Artificial Intelligence and the future of workspace design image

Artificial Intelligence and the future of workspace design

Blogs, Knowledge Centre /

According to the World Economic Forum, Artificial Intelligence (AI) machines handled nearly 30% of tasks across 12 industries during 2018. Whether you’re excited or terrified by it, it’s an undeniable fact that AI is on the verge of transforming the modern workplace beyond recognition. So, what does this mean for office fit out and design?

Remember a time when we didn’t have smartphones, voice control or sensors which control the lights when you walk into a room… Those times aren’t all that long ago and just think about how much has changed since then.

Since the many developments in modern technology, consider how much your professional life has evolved and how differently you tackle your to-do list on a daily basis. It’s only a matter of time before the physical working environment and working cultures look entirely different again as AI becomes more, well, intelligent.

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What is Artificial Intelligence?

Being described as the ‘Fourth Industrial Revolution’, Artificial Intelligence is basically the development of interfaces and computer systems which can perform tasks that previously required human intervention. This includes things like visual perception, language translation and speech recognition.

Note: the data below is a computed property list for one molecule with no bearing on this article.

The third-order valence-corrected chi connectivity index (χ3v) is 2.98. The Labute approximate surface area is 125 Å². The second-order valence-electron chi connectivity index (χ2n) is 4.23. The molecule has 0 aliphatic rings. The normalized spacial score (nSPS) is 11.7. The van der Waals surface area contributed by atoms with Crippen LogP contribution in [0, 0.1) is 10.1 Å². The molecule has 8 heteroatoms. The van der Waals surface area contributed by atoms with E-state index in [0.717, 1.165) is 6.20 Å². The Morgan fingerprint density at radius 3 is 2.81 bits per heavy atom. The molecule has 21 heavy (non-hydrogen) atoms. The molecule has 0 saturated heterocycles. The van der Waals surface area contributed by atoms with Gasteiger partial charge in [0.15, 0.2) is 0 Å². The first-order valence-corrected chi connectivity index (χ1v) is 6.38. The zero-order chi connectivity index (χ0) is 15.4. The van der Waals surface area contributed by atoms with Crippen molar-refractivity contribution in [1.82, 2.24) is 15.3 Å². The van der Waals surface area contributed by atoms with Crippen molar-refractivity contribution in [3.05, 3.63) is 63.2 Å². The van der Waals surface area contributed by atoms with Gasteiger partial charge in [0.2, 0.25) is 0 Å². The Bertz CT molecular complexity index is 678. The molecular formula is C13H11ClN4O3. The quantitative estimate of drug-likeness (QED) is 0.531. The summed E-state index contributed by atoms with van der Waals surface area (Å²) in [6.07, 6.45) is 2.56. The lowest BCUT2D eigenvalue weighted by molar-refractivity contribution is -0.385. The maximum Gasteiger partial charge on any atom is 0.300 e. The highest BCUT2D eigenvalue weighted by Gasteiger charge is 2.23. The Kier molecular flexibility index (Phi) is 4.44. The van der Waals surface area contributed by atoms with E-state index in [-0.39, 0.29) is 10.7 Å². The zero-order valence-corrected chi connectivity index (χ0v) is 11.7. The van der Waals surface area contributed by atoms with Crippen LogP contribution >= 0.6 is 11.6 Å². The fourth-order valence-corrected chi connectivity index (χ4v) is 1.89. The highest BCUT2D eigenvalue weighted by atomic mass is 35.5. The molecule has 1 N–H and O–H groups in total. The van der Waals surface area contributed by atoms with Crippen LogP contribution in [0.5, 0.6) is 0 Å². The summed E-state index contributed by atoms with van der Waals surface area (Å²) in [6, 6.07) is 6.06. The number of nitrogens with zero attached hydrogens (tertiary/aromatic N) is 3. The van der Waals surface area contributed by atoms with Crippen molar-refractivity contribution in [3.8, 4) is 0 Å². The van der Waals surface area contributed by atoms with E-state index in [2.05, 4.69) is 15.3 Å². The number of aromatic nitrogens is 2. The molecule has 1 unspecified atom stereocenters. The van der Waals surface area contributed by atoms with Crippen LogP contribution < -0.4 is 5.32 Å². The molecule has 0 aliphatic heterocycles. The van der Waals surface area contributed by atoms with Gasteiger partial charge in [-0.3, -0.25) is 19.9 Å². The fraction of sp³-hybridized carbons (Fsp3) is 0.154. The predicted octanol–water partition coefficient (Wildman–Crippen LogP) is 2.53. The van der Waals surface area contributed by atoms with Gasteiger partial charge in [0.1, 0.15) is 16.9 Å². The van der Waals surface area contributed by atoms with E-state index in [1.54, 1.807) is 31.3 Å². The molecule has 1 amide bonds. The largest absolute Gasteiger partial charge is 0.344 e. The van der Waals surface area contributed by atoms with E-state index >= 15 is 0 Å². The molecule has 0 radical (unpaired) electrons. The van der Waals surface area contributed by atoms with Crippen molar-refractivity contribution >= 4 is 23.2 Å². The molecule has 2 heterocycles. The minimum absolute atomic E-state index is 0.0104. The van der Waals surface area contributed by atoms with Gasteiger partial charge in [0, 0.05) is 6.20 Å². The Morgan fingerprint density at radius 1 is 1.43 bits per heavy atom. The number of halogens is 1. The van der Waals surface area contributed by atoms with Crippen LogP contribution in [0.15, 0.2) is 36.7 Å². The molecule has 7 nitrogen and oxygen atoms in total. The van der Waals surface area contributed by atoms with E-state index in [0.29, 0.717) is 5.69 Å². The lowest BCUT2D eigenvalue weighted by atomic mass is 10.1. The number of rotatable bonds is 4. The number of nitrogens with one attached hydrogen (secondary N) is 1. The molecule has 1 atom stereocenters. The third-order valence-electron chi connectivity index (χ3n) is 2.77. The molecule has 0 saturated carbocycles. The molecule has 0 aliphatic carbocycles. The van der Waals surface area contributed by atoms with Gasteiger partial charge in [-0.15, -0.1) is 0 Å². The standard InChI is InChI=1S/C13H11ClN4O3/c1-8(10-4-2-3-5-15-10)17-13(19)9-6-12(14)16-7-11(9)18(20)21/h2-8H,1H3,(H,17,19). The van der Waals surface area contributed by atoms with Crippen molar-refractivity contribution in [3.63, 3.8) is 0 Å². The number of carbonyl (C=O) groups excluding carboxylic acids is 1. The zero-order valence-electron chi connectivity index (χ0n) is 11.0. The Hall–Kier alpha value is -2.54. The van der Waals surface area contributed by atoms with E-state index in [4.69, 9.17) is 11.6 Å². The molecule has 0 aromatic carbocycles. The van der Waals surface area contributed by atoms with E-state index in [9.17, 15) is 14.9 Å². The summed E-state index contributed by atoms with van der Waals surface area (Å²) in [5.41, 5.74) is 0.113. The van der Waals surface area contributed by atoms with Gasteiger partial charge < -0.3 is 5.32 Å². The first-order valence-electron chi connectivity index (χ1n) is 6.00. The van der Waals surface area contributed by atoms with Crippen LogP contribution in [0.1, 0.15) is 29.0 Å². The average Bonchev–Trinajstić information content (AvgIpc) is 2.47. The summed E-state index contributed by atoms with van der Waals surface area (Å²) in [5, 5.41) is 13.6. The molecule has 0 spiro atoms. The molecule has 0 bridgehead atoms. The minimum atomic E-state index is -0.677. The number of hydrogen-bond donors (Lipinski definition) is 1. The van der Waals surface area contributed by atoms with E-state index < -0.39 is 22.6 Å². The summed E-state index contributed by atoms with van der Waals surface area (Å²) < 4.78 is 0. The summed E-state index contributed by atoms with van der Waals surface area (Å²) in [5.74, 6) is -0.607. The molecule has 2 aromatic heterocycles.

AI generally covers three main areas:

Machine Learning – adapting technology and software so that it can operate without humans.

Automation – robotic programming to make the repetition of high-volume tasks automated.

Natural Language Process – the intelligent identification of the human language.

The benefits of Artificial Intelligence in the workplace

AI makes data gathering and the delivery of services of a whole new ball game which has the following advantages:

  • Using chatbots to improve customer service and speed of response – something companies like Google have already seen significantly improve profitability.
  • Removing human emotion and bias from HR procedures.
  • Fighting cybercrime and improving elements of cyber security as trends and anomalies are more easily identified.
  • Making processes and systems more efficient, which frees up human time.
  • Using complex and meticulous systems to reduce human error.
  • Helping future-proof your workplace for ongoing evolution and improvement.
  • Attraction and retention of the best new talent in your industry.

With these promising benefits on offer, it’s no surprise that so many businesses are looking to implement AI going forward.

What does this all mean for office design and furniture?

There’s no doubting that AI is going to transform the working world as we know it – workplaces will become more multi-sensory environments and revolutionise employee experience. The ‘smart office’ which was once so new-fangled and ahead of the curve will become the norm as we make way for new attitudes, behaviours and the products needed to facilitate them.

For example:

Evolution of wellbeing and ergonomics

One of the biggest ways AI is changing the workplace is how users can move around the space, taking agile working to the next level.